ELAW Fellows are doing great work! In February, we welcomed Francis Colee from Liberia, Kwesi Instiful from Ghana, and Merab Barbakadze from Georgia. In March, we welcomed Mariana Méndez from Panama and Jean André Victor from Haiti. ELAW Fellows dedicate their lives to seeking justice for the world’s most impoverished communities. Before returning to Tblisi, Merab shared a common sentiment: “I feel myself charged with new positive energy, skills, and knowledge!” Read more about our recent Fellows in the following.
Kwesi Instiful is a lead attorney at the Center for Public Interest Law in Accra. He represents residents living near gold mines in western Ghana. Gold has been mined here for 100 years, but the villagers reap few benefits. “There is no tap water, the roads are terrible, and all homes have cracks from the explosions. You have your crops and the next day trucks move in and everything is gone,” says Kwesi.
Francis Colee works at Green Advocates, Liberia’s only public interest environmental law firm. Green Advocates is calling on Firestone to clean up polluting rubber processing facilities on the Farmington River. Green Advocates is also working to strengthen laws protecting forests and other natural resources.
Kwesi and Francis spent two weeks at ELAW to build skills promoting sustainable mining, forestry and climate change practices and policies, thanks to a grant from the U.S. State Department’s Bureau of Educational and Cultural Affairs.
Merab Barbakadze serves on the Compliance Committee of the Aarhus Convention, a European body that ensures that citizens have a voice in decisions about the environment. His ELAW Fellowship helped strengthen ties between Merab and ELAW partners around the world, thanks to support from the Trust for Mutual Understanding.
Merab, Kwesi and Francis participated in the 28th Annual Public Interest Environmental Law Conference at the University of Oregon School of Law and met one-on-one with many national and international environmental leaders, including ELAW partner and Goldman Environmental Prize winner Rizwana Hasan from Bangladesh and Goldman Prize winner Marc Ona from Gabon.
They also benefited from environmental law and human rights classes at the University of Oregon School of Law and met with leading environmental lawyers in Oregon, including Doug Heiken at Oregon Wild and Dan Kruse at Cascadia Wildlands. The Fellows traveled to Portand with ELAW Staff Attorney Jennifer Gleason to hear Dan Kruse argue in front of the U.S. Court of Appeals for the Ninth Circuit. Dan is defending a judgment that the U.S. Forest Service is appealing. Dan briefed the Fellows about the case before they departed.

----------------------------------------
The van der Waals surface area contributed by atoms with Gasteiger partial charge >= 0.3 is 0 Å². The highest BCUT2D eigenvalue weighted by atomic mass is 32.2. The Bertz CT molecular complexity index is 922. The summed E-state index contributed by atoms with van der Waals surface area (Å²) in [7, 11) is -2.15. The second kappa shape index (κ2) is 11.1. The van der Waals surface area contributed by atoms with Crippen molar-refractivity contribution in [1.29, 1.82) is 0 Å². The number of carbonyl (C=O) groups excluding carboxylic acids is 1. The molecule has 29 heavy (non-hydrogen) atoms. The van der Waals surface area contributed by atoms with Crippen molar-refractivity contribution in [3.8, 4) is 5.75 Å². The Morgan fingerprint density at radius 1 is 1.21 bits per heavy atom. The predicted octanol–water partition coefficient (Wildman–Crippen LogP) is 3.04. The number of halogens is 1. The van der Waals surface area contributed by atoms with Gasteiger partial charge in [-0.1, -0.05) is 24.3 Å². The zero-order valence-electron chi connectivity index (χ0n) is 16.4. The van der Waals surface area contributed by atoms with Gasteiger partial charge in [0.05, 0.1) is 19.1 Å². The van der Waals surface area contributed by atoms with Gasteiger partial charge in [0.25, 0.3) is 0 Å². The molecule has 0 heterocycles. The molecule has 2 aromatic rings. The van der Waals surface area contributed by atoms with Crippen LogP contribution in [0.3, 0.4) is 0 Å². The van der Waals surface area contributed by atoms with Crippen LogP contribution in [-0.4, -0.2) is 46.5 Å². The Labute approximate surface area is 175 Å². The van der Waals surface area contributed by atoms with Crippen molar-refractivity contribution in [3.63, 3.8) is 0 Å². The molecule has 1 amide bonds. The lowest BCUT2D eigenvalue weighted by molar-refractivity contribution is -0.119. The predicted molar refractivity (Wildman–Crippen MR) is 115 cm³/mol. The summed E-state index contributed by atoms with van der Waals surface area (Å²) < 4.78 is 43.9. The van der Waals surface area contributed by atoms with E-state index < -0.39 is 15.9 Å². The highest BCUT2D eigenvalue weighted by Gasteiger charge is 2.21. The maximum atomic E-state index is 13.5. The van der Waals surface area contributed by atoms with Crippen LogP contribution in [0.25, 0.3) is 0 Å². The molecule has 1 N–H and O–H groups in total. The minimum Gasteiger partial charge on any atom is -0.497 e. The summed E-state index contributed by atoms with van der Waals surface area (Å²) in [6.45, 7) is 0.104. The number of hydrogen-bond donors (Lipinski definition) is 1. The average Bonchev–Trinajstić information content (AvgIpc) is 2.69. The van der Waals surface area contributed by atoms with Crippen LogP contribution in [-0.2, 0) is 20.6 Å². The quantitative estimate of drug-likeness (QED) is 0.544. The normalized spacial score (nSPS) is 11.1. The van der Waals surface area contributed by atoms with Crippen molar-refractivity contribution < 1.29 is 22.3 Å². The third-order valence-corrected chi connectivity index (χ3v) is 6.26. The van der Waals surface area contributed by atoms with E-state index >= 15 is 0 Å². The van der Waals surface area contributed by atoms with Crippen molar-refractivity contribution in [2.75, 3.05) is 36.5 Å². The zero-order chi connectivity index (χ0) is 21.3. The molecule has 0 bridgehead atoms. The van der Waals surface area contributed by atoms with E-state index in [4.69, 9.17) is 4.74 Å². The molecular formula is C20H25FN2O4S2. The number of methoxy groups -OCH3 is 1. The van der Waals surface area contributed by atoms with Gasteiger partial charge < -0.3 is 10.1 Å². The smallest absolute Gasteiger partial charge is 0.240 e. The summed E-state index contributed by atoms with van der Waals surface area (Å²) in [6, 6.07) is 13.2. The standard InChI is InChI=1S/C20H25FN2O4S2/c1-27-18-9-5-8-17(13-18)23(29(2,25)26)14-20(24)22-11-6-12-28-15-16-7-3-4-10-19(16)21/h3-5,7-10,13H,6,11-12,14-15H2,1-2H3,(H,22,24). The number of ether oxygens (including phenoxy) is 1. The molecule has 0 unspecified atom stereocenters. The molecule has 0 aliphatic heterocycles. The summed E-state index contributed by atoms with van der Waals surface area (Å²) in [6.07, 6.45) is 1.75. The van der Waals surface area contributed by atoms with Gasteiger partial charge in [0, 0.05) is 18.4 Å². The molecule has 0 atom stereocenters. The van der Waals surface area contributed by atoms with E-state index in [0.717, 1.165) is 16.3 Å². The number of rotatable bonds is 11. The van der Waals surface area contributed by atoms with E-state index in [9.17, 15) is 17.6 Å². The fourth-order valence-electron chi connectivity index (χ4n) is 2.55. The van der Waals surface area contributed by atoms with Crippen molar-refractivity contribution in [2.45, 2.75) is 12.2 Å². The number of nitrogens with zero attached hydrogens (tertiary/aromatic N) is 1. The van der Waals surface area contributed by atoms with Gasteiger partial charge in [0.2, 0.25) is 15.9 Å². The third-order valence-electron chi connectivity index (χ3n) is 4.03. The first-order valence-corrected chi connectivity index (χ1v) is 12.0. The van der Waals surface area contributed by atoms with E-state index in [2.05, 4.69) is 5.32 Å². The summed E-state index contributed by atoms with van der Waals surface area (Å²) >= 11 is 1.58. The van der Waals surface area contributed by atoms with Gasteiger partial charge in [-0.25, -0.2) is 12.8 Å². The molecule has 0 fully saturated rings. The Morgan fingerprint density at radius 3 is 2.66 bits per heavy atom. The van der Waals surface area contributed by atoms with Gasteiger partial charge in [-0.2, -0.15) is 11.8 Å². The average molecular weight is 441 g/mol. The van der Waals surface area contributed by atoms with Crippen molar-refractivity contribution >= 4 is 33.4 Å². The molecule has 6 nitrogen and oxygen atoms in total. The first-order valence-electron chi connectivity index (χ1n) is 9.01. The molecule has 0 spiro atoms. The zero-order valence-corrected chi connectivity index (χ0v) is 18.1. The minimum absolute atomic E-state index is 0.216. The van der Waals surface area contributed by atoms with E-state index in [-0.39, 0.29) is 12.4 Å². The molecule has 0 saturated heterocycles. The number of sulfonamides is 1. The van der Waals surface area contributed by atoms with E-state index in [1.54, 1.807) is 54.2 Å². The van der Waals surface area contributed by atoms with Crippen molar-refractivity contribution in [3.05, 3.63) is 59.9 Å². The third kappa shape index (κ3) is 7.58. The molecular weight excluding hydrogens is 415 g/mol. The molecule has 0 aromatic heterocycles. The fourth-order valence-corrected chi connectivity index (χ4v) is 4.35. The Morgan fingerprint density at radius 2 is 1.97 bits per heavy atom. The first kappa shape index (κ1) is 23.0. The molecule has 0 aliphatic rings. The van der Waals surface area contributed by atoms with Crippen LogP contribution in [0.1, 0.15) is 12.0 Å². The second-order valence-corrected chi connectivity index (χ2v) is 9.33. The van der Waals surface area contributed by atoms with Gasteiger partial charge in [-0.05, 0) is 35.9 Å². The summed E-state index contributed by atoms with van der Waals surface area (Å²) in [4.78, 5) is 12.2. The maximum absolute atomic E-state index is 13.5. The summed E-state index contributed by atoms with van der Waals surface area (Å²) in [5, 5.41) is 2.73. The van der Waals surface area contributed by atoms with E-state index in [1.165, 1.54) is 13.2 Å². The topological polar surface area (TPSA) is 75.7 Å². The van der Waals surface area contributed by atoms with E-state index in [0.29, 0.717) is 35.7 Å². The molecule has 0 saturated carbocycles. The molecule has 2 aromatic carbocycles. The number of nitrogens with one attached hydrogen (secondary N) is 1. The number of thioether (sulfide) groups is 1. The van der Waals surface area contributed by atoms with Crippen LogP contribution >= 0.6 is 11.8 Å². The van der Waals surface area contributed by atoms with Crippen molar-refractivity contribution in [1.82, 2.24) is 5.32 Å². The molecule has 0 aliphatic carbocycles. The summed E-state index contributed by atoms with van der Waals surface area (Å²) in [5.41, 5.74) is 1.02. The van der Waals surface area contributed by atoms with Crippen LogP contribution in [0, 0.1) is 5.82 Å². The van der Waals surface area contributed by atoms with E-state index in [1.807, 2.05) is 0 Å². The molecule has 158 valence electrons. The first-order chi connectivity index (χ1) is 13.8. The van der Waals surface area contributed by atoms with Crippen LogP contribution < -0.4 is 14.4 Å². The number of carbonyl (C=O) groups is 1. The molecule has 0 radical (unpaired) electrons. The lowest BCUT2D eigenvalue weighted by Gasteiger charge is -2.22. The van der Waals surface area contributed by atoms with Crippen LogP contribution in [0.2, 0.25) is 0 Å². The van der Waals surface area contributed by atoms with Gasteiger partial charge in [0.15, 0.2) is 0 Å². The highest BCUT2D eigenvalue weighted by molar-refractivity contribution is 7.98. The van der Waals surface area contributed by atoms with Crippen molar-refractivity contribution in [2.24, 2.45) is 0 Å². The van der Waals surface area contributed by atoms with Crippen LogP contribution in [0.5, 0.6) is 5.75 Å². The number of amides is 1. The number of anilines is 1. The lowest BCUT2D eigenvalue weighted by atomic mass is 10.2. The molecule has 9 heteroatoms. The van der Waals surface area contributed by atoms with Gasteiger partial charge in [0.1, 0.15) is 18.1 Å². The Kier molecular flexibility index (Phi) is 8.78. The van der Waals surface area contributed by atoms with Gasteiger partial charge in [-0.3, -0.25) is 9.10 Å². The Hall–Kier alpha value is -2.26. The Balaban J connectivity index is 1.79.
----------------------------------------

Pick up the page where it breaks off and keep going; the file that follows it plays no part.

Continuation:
Mariana Méndez is an engineer working with El Centro de Incidencia Ambiental (CIAM) in Panama. She had a busy 10 days at ELAW building skills and tapping scientific expertise to protect natural resources in Panama.
Mariana worked one-on-one with ELAW Staff Scientists and participated in conference calls with dam experts Rich Bower (Northwest Hydropower Reform Coalition), and Gary Carnefix and Chris Frissell (Pacific Rivers Council). She also tapped the expertise of ELAW Staff Attorney Jennifer Gleason on energy policy and issues concerning wind and other non-conventional renewable energy sources.
Mariana spoke with ELAW Director Glenn Miller, a mining expert at the University of Nevada at Reno, about phasing out hard rock mining in Panama. They discussed strategies to advance a better legal framework for mining operations in Panama, how best to use mining policies and regulation models from other Latin American countries such as Chile, and ways to improve Environmental Impact Assessments.
Jean André is an environmental attorney, an agronomist, and a law professor. Read more about his ELAW Fellowship in the summer ELAW Advocate.